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How to Move the World

Archimedes famously said, “Give me a lever and I can move the world.”

The world has been moved.

The lever by which the world has been moved is an idea, and that idea is “nature.”

Two hundred some years ago, our forefathers founded on this continent a new nation, conceived in “the law of nature and of nature’s God.” Not very long ago, a prospective supreme court justice was more or less derided for having appealed to the natural law in earlier decisions.

The world has been moved.

In 1880, not as many people went to the American schools as go today, but many, many more received an education. Since then, the way people think about the nature of education has changed.

In 1840 the goal of education was to come to know the nature of things and to learn how to treat them appropriately. Now propriety stands as an obstacle to self-expression.

In 1789, our leaders generally believed that leadership required virtue and that the only way a republic could survive was through the virtue of its people. Now people either chuckle at your naiveté or look at you with bewilderment when you mention virtue.

In 1688, people argued about freedom and liberty, but they did so believing that liberty was the precondition for perfecting our natures. Now they believe it is the right to do whatever you want, sometimes with the qualification that you not harm others.

The world has been moved. People no longer believe that things have a nature and that the nature of things should hold up our “progress.”

Take children, for example. What is a child? What is the nature of childhood? In what way does the conventional school honor the nature of the child?

Take the curriculum for another example. What is the nature of a science or an art? Have you ever thought about that?

What is the nature of teaching or learning? What is the nature of marriage? Of government? Of the family? Of justice? Of nature itself?

The world has been moved.

Literally everything has been affected by this awesome change, one of the true revolutions in human history. John Dewey called it an “intellectual revolt.”

A revolt against what?

He goes on to explain that it is a revolt against the Christian classical tradition, a tradition whose error, he suggests, was in believing that things have a nature.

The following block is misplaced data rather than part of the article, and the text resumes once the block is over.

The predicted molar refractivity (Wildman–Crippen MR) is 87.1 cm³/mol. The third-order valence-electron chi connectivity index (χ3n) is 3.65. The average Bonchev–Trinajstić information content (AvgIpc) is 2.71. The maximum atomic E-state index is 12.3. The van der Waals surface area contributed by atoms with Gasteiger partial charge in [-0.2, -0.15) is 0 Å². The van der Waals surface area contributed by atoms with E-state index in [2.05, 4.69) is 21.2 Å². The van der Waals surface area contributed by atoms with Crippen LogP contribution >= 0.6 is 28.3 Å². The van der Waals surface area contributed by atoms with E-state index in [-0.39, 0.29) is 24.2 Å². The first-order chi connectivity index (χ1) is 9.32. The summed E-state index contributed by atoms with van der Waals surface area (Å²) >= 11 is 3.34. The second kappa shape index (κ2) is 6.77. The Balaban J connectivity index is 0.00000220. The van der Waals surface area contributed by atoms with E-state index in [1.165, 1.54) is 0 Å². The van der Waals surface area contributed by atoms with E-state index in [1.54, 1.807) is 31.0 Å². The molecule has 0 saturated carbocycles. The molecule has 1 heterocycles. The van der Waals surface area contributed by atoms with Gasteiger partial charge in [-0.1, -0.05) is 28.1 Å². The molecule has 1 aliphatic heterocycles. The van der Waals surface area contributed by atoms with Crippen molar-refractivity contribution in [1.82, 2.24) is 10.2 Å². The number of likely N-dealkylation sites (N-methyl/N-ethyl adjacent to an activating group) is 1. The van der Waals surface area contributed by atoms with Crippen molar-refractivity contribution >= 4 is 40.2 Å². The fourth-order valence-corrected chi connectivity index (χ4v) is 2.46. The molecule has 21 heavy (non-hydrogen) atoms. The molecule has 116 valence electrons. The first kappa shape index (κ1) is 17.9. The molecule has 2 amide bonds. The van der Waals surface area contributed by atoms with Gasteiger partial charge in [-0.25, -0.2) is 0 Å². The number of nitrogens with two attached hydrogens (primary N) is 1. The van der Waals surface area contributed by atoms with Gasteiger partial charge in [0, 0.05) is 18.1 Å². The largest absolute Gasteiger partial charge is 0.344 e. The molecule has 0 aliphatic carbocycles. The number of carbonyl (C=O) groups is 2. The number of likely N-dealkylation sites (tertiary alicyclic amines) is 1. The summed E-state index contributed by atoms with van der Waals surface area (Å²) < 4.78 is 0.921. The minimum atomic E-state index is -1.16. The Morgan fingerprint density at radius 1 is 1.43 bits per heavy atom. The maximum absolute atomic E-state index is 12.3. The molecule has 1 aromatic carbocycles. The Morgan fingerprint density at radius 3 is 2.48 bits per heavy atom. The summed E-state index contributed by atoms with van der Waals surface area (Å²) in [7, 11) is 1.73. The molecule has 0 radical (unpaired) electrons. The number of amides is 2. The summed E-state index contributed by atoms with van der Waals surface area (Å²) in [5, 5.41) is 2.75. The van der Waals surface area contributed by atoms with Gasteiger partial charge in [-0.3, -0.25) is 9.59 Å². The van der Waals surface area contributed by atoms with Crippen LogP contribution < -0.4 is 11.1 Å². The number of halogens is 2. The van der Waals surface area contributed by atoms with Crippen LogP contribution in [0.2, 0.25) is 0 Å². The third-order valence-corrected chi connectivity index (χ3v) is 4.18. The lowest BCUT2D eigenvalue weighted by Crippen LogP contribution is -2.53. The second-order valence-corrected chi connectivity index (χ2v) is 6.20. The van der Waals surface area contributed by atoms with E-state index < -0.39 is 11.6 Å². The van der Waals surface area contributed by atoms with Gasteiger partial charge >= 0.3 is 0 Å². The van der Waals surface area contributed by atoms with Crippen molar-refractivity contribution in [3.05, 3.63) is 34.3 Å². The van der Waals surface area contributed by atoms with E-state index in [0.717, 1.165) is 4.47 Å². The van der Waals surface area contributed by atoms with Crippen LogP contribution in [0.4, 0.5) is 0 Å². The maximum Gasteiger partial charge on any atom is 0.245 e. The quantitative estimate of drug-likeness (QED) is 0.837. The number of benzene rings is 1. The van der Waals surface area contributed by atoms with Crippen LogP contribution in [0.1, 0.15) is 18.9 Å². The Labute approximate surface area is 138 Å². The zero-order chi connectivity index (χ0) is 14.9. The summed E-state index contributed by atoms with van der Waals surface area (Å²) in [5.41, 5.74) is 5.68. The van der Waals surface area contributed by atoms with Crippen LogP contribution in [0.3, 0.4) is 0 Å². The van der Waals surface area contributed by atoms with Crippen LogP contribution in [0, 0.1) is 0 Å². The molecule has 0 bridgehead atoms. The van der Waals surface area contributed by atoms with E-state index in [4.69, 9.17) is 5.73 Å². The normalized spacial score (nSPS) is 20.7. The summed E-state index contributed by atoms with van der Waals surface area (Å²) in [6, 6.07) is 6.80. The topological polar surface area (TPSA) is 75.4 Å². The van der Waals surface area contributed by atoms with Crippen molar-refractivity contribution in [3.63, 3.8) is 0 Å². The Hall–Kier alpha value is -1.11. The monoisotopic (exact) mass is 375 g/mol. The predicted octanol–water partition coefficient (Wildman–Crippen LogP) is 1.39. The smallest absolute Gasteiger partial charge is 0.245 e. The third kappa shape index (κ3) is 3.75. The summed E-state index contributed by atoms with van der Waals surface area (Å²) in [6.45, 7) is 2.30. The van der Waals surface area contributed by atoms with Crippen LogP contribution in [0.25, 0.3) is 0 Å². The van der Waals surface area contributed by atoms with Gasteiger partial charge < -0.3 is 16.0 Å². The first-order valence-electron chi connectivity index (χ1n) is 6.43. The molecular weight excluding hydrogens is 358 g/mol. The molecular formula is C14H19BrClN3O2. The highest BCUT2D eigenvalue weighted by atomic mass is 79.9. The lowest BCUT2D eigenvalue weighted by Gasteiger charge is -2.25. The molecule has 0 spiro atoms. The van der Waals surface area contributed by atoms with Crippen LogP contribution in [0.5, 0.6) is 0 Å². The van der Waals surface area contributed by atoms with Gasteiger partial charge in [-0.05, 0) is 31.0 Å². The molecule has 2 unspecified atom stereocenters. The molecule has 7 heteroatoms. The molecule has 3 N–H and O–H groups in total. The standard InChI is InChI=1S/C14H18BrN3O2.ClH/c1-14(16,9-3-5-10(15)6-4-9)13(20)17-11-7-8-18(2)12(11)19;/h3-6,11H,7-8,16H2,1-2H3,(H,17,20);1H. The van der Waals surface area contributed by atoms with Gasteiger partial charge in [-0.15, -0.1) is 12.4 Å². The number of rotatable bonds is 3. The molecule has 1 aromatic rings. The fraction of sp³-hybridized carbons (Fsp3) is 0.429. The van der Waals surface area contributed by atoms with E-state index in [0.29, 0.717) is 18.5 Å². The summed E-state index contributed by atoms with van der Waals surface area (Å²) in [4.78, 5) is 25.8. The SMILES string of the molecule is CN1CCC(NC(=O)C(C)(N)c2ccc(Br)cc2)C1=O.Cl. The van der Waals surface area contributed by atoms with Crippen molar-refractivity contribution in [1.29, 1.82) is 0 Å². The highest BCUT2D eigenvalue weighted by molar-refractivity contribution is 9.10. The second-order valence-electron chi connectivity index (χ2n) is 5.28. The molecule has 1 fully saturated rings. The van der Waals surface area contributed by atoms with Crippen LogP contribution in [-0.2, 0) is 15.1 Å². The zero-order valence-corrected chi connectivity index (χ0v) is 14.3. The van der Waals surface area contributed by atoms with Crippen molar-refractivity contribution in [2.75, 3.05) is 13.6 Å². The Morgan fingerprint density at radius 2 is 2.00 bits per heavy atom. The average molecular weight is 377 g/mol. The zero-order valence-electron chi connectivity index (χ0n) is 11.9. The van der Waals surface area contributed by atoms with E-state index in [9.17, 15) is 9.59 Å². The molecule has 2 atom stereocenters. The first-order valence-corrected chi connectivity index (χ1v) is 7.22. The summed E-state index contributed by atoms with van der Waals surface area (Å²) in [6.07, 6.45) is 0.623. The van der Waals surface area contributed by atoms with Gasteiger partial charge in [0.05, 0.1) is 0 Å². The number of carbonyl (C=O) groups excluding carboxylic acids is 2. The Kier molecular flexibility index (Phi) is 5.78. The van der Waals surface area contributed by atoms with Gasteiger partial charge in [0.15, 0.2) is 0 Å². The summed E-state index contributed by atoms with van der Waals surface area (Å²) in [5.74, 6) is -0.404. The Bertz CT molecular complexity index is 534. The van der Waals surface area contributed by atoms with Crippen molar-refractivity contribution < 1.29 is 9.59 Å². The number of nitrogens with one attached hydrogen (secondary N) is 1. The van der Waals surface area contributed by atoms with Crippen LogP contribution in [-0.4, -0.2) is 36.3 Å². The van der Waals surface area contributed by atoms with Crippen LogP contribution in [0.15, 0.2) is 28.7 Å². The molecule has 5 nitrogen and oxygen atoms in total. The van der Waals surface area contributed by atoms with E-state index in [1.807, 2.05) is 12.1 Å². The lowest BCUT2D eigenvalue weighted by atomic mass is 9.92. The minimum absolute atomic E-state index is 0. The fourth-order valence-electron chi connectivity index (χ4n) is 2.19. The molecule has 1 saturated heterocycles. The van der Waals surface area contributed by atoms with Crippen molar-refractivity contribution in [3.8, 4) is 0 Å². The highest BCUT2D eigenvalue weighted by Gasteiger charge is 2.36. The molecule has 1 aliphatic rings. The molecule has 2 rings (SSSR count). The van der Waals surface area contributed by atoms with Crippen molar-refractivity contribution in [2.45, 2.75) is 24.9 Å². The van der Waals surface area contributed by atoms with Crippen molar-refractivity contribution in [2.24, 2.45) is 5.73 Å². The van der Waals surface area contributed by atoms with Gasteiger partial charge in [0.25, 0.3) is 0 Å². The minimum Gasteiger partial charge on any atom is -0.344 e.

Lady MacBeth spoke nonsense when she said she was “unnnatured.”

The Psalmist spoke meaningless words when he asked, “What is man?’

In fact, if things don’t have a nature, they can’t be known, they can only be adapted to. Since there is nothing to be known, why teach children as if there were. All we can do is adapt to our environments in this ever moving world.

And if people don’t have a nature, what’s to limit the way you treat them? Human dignity? If there’s no human nature, there’s no human dignity.

The world has been moved.

If we are going to resist this revolt, if we are going to return from this fatal path, we must restore nature to its proper place at the heart of our thinking.

We can’t know right and wrong if we don’t know the nature of the thing we’re dealing with.

We can’t know how to read if we don’t know the nature of literature.

We won’t know how to think if we don’t know the nature of reality.

We won’t know how to act if we don’t know the nature of mankind.

We won’t know the place of the sciences if we don’t know the nature of the creation.

We don’t know how to teach, if we don’t know the nature of the child, the nature of learning, and the nature of the subject.

We addressed nature at the 2009 summer conference and it remains the most important theme any education conference has ever discussed – if only because any other theme is contained in it.

We took on an enormous challenge with this theme. We knew we weren’t up to it, but we also knew that we could not ignore it.

If I may be so bold, neither can you. It isn’t enough to accept the skeptical and even cynical assumptions about what teaching is, how a classroom should be arranged, what the goals of education are, and then call your school Christian classical because you follow a classical method.

After all, is there really a classical method, or is that idea itself part of the revolt against Christian classical education?

It’s a lot to think about, and glib answers won’t do. We need to reflect, discuss, and think hard about this or all is lost.

This post was originally written in 2009 while I was reflecting on the theme for our summer conference. I have only become more convinced of these words since then. Thus I repost it here. You can get a free copy of my opening talk from that summer by visiting our Free Audio Library.

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